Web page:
Microsoft and its PC-making partners really want “Always Connected PCs” to be a thing. That’s the label Microsoft applies to Windows 10 computers with built-in support for 4G LTE and the ability to receive data even when the system is sleeping.

In other words, they’re PCs with smartphone-like features including the ability to receive email messages, news alerts, and other updates even when the screen is off.

There’s just one problem: always-connected capabilities have an always-accruing impact on your wallet, because you’ll need to pay a monthly fee to your wireless carrier to use them. That’s usually on top of whatever you’re already paying for your smartphone data plan.

Now Sprint is making things a bit easier by offering unlimited 4G LTE data for free to customers who buy an Always Connected PC with a Qualcomm Snapdragon processor… or free until the end of the year, anyway.

On the one hand, I’m kind of excited at the idea of free data as a way to encourage adoption of always-connected PCs. On the other hand, Sprint is only really offering 6 months worth of data, which means you’re only really going to save $60 – $90 unless the carrier extends the promotion.

After December 31st, 2018 the price goes up to $15 per month for data or $10 per month if you sign up for automatic payments.

The deal is also only good for the first three Snapdragon-powered Windows 10 PCs: the HP Envy x2, Asus NovaGo and Lenovo Miix 630.

Unfortunately, the deal does not apply to Intel-powered computers with cellular connectivity, which is disappointing because initial reviews suggest that while Snapdragon-powered PCs get long battery life, they’re much more sluggish than Intel-powered machines and there are some applications and features that simply aren’t available.

via Engadget


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5 replies on “Sprint (temporarily) removes biggest pain point for always-connected PCs with free data”

  1. I like having built-in LTE in my portables (I’m even willing to pay for data so that I don’t have to tether my phone) but I don’t see the advantages of keeping the Internet connection alive while in sleep. Especially when you have a smartphone that’s probably easier to reach when it comes to being notified of emails and other alerts. When you need a physical keyboard to type out a proper email response, waking your computer and downloading your latest emails is pretty quick.

    With these first set for ARM devices and their prices, I’m struggling to justify buying them. These devices seem to bring together the worst parts of budget and premium PCs without compelling advantages to either categories.

    It seems someone/some people at MS forced the engineers to release something that’s just not ready for market. I feel there’s still a lot of potential here though. I hope the inevitable failure of this initial batch of full Windows on ARM that’s clearly in the beta stage doesn’t stop MS and their partners from continuing their development.

    1. They failed in concept. Right out of the boardroom they failed. Rather than take a target price and go from there, they decided to premium everything. Additionally they failed to realize the selling points they are bring out in 2018 is something more for 2015. ARM in a laptop should be selling crazy battery life but even then, they can’t deliver it. I would argue these barely need the data because .0001% of people can justify a data plan or added expense when they will have their data connected smartphone with them 99.9999% of the time. The executives blew it on this one. Visionists? LOL.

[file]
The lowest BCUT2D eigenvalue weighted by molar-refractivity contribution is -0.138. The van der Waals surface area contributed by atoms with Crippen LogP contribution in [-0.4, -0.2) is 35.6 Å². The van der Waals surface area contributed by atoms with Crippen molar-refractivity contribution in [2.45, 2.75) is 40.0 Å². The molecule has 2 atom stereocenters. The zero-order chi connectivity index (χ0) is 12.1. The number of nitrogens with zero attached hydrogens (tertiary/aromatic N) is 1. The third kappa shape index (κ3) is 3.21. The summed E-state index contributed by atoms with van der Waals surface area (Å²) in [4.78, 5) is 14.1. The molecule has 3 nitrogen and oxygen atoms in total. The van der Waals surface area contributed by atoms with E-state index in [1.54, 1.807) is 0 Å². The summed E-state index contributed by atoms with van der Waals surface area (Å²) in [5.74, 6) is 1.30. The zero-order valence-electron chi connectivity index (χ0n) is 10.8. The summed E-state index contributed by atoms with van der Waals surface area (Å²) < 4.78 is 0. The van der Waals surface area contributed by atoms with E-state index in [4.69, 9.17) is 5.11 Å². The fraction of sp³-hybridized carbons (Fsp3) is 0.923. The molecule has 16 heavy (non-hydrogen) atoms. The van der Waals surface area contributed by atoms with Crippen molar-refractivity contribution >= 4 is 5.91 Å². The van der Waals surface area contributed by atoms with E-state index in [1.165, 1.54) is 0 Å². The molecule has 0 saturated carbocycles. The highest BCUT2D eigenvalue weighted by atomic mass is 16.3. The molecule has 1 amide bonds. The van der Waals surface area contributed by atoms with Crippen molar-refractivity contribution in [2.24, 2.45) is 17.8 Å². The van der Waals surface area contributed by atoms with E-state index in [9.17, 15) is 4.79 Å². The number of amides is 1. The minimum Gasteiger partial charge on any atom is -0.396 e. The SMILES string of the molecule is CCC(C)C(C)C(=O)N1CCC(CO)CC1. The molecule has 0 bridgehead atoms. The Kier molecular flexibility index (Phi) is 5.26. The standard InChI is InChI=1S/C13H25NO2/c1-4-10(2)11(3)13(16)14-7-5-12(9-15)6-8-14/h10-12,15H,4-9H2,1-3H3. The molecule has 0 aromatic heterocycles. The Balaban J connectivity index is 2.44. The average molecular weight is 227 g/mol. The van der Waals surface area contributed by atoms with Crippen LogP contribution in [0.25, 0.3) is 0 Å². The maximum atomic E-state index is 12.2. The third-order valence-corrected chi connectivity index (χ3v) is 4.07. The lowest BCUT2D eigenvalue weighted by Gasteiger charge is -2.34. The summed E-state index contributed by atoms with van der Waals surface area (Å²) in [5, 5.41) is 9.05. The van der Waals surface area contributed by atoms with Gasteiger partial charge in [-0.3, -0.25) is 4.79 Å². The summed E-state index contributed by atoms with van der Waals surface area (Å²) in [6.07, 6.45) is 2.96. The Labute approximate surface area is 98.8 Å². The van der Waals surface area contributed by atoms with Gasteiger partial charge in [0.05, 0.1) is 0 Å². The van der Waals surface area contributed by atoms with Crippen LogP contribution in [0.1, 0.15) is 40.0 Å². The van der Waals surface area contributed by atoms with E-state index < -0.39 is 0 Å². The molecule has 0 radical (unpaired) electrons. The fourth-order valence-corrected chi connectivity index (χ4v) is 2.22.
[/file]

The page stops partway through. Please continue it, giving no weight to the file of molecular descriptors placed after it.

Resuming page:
2. Not that I’d get these gimped PCs just for temporary data but what are the limits to this “unlimited” data plan?

  3. I’m willing to beta test MS’ new take on Windows on ARM if OEMs came out with smaller devices with 8″ – 10″ screens but still with a (likely cramped but okay to me) keyboard. There’s a reason why I visit Liliputing after all.

    Even when compared to similar x86 devices, the current wave of ARM devices are just as thick and heavy, slower and have less ports. I’m guessing the initial market for these would be a niche within the niche of tech enthusiasts but, to me, there still aren’t enough benefits/uniqueness to offset the negatives keeping that niche very small.

    I doubt free data from Sprint until the end of this year is enough. I’m guessing non-tech enthusiast consumers are just going to pass these up based on price.

    1. It’ll be like Windows RT again. The non tech enthusiast, average consumer, will get confused about the difference between WoA and normal laptops/tablets. When they find out there’s many programs and devices that won’t work on WoA, they get frustrated and return it. From there, they’ll just either get a normal laptop or they’ll switch to Macs entirely. That’s exactly what happened with Windows RT in the early days and it’ll likely happen to WoA again unless Microsoft can somehow achieve 100% compatibility with all 32 and 64 bit x86 programs and drivers seamlessly without the consumer noticing the difference.

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